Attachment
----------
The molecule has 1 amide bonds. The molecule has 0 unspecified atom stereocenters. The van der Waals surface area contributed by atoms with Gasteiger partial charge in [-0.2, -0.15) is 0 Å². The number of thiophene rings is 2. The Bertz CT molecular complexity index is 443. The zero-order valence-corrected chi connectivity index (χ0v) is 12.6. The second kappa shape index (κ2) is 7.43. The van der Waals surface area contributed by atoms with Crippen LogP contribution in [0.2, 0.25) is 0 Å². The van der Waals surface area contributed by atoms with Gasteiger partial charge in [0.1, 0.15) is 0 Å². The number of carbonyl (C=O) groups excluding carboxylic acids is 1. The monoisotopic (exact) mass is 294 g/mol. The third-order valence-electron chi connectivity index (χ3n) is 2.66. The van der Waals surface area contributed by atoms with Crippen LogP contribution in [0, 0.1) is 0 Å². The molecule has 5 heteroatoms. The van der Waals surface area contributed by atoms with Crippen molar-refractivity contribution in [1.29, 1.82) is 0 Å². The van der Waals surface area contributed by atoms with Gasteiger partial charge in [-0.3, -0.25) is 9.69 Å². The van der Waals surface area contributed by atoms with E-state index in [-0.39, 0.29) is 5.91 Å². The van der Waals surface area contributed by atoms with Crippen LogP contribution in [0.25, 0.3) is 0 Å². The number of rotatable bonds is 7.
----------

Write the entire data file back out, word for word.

The molecule has 1 amide bonds. The molecule has 0 unspecified atom stereocenters. The van der Waals surface area contributed by atoms with Gasteiger partial charge in [-0.2, -0.15) is 0 Å². The number of thiophene rings is 2. The Bertz CT molecular complexity index is 443. The zero-order valence-corrected chi connectivity index (χ0v) is 12.6. The second kappa shape index (κ2) is 7.43. The van der Waals surface area contributed by atoms with Crippen LogP contribution in [0.2, 0.25) is 0 Å². The van der Waals surface area contributed by atoms with Gasteiger partial charge in [0.1, 0.15) is 0 Å². The number of carbonyl (C=O) groups excluding carboxylic acids is 1. The monoisotopic (exact) mass is 294 g/mol. The third-order valence-electron chi connectivity index (χ3n) is 2.66. The van der Waals surface area contributed by atoms with Crippen LogP contribution in [0, 0.1) is 0 Å². The molecule has 5 heteroatoms. The van der Waals surface area contributed by atoms with Crippen molar-refractivity contribution in [1.29, 1.82) is 0 Å². The van der Waals surface area contributed by atoms with Gasteiger partial charge in [-0.3, -0.25) is 9.69 Å². The van der Waals surface area contributed by atoms with E-state index in [-0.39, 0.29) is 5.91 Å². The van der Waals surface area contributed by atoms with Crippen LogP contribution in [0.25, 0.3) is 0 Å². The number of rotatable bonds is 7.